Weekly Bracha 9

Apologies for late weekly bracha. I had company this weekend, and I was invested in watching my favorite team lose in the playoffs.

But enough about football, how about some tasty bracha bits? This week in the Messianic, Jewish, and Christian blogosphere:

  • Sanhedrin Rabbi: Don’t discriminate against Yeshua-worshippers because of Lubavitch! – The Sanhedrin’s emissary to the Noahides, Michael Bar-Ron, states on a now-defunct website,

    Because certain members of the Lubavitch community hold that the late Rebbe Menachem Schneerson, z’’l, was/is the messiah, the Sanhedrin “may” decide not to discriminate against those who hold Y’shua/Jesus to also be “an anointed one.” [Emphasis mine] 

    Although believing in Jesus as a prophet, messiah, or tzadik is contrary to Jewish tradition and highly improper; such beliefs do not preclude the believer from becoming a kosher returnee to the Covenant of Abraham and the Israelite nation, according to Jewish law.

    The absolute qualification is that no shi’tuf (association with the Deity) be made with Y’shua/Jesus, and that no prayers be directed to him, even as an intermediary. Any Sadiq, a righteous man, be he Israelite or Gentile, must only have the most direct, unmediated, personal relationship with HaShem (G-d).
    There you have it, folks, all you have to do is deny Yeshua is Lord and you may gain acceptance among some religious leaders of Judaism. Just as I predicted.

  • Eating at the Master’s Table – While Yeshua is often viewed as the atoning, sacrificed Passover lamb, the author argues that is more about faith and obedience than sacrifice and atonement.

  • Love the Shrimper, Hate the Shrimp? – This amusing post shows a gay rights group’s satirical campaign, “God Hates Shrimp”. The campaign is a play off of conservative Christian groups that reject the homosexual activism, highlighting a Christian double-standard: rejecting homosexuality, but eating unclean foods.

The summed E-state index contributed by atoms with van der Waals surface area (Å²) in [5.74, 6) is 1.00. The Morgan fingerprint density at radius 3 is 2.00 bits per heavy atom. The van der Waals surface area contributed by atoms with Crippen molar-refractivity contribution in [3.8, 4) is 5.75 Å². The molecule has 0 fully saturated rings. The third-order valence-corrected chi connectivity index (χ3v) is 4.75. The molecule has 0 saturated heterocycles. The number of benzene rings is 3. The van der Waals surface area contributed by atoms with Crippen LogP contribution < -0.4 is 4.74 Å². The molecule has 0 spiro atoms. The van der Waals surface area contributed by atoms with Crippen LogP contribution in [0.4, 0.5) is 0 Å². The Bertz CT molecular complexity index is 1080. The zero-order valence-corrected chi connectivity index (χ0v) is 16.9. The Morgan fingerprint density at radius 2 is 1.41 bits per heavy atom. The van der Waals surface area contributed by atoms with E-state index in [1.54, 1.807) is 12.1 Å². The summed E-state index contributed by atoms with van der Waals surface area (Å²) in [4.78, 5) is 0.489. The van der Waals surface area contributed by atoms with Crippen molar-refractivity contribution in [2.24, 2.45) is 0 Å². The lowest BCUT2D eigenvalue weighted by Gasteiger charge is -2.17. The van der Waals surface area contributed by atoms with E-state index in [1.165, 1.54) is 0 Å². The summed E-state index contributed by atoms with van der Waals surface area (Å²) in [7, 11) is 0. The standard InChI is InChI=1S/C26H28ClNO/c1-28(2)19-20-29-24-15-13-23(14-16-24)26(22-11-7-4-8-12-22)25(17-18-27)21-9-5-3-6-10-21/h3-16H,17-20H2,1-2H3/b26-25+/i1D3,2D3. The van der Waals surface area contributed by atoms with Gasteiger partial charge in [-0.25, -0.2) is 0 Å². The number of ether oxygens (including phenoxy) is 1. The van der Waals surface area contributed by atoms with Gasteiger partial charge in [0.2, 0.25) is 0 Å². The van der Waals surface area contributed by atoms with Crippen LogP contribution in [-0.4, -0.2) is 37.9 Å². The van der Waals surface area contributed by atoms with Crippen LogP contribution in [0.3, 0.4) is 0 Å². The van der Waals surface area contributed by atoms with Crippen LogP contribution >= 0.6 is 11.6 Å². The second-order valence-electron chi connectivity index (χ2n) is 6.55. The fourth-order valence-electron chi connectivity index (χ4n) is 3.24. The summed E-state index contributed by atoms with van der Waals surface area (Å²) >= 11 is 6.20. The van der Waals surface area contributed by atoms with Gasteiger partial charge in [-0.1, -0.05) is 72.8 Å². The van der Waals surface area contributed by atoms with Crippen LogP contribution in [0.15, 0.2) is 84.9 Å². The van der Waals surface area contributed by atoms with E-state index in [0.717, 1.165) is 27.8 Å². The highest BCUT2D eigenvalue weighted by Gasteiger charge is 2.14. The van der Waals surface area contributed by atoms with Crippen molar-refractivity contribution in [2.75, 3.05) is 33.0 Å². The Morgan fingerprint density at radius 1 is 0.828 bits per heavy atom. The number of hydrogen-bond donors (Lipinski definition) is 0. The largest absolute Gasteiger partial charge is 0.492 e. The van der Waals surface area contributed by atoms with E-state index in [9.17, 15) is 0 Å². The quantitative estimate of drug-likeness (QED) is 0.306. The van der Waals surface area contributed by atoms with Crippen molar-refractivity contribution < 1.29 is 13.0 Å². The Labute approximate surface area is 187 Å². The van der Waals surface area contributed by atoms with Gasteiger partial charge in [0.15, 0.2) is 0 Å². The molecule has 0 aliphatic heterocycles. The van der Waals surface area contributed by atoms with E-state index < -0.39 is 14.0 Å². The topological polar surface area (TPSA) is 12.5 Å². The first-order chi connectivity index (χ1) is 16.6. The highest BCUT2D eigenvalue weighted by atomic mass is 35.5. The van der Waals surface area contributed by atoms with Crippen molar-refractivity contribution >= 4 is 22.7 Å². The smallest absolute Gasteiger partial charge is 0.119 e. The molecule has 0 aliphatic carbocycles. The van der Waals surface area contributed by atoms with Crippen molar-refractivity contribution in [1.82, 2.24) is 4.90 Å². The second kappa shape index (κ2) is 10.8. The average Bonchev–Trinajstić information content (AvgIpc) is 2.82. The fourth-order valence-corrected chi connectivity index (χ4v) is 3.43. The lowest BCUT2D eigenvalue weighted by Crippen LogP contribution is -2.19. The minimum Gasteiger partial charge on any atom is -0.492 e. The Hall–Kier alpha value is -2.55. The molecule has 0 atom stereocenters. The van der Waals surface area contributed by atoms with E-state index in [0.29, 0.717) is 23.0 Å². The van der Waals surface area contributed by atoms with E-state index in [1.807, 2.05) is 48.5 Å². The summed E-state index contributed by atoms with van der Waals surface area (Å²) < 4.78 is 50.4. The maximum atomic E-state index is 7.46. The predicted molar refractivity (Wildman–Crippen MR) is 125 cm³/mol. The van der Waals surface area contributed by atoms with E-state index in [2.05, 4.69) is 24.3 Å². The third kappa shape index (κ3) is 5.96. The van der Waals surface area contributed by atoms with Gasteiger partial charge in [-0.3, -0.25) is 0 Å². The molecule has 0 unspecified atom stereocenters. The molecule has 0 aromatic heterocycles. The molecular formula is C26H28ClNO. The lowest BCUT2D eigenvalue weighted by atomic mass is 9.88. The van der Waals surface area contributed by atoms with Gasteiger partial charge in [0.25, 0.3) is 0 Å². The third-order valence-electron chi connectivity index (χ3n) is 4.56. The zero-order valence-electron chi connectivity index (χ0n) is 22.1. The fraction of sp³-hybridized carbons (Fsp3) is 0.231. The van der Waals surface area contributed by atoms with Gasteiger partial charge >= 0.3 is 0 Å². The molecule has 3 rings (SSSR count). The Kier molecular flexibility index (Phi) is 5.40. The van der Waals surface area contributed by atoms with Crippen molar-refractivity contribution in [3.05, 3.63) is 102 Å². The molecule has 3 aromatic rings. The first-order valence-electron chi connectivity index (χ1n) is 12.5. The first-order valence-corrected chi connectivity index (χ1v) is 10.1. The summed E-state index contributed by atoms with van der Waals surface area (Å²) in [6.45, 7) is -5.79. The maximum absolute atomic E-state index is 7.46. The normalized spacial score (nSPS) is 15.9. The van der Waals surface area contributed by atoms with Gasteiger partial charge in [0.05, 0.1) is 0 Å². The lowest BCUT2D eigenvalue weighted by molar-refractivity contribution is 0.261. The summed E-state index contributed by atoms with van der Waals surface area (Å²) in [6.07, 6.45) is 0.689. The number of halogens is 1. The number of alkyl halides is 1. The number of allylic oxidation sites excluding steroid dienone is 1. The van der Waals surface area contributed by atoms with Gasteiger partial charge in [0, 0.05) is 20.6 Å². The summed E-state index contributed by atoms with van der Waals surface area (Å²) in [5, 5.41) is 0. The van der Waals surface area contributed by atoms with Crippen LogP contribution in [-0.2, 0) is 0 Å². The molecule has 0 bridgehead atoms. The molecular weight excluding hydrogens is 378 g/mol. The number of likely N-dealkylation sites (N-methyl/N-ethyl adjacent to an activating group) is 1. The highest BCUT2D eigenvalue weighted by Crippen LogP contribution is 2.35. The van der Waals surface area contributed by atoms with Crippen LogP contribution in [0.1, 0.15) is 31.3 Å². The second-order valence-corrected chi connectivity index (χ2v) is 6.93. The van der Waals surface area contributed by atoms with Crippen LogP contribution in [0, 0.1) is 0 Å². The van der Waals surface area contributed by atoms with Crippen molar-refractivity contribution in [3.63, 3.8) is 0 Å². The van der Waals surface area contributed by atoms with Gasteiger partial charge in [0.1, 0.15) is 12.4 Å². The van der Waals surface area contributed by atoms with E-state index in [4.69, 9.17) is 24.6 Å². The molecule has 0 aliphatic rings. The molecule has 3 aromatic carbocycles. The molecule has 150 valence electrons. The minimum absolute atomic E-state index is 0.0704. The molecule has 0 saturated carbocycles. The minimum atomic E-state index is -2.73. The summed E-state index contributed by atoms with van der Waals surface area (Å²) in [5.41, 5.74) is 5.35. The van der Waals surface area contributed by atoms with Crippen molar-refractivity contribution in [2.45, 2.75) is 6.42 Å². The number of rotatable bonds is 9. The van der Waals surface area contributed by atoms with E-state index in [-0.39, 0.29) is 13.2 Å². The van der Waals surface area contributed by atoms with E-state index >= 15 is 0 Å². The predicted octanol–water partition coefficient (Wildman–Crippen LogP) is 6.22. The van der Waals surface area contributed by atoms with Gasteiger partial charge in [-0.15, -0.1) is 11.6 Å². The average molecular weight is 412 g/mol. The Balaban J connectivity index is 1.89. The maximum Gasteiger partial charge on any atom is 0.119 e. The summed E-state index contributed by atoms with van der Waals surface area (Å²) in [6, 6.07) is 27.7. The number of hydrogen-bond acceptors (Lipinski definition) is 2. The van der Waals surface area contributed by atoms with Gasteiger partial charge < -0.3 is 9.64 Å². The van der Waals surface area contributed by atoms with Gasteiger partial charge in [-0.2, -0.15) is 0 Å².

• Rabbi Lazer Brody on Haiti – Last week’s post of Pat Robertson on Haiti generated a good debate in the comments. In those comments, thrice I was told to read Lazer Brody’s thoughts on the matter. An interesting read.

  • Schneerson “almost a supernatural being” – The head of the Sanhedrin, Adin Steinsaltz, compares the late Lubavitcher Rebbe of Crown Heights, New York, to Elijah the prophet, ascribing divine qualities to him. 

    It’s no secret some Lubavitchers believe Schneerson to be the divine Messiah, omnipresent, and a spiritual force through whom we can direct our prayer. In other words, they’re false-Christ-ians, failed-Messiah-anics.

    In some ways, this is liberating for Messianics and Christians who have long argued for the divine status of Messiah within the context of the Tenakh. On the other hand, this is disturbing because so many are being led into foolishness, following yet another false messiah.

  • Rabbi Steinsaltz on Martin Luther King, Jr. – Jonathan Lasko goes to hear the same Rabbi Adin Steinsaltz, head of the reformed Sanhedrin, speak on Martin Luther King, Jr. He has some interesting words to say, and suggest King’s quotes come almost entirely from the Tenakh, rather than the New Testament.

  • Debate about One Law – 2 weeks ago, your beloved weekly bracha pointed you to Nate Long’s post on One Law. Since that time, a big debate, mostly respectful, has been bubbling in the comments. Worth a read.


  • Jerusalem Council and the Messianic Movement – This is huge, folks. Months of study and engagement have culminated in this podcast, and Messianic apologist McKee looks at the modern Messianic movement’s application of the Acts 15 resolution, where we’ve erred, and where we’re headed.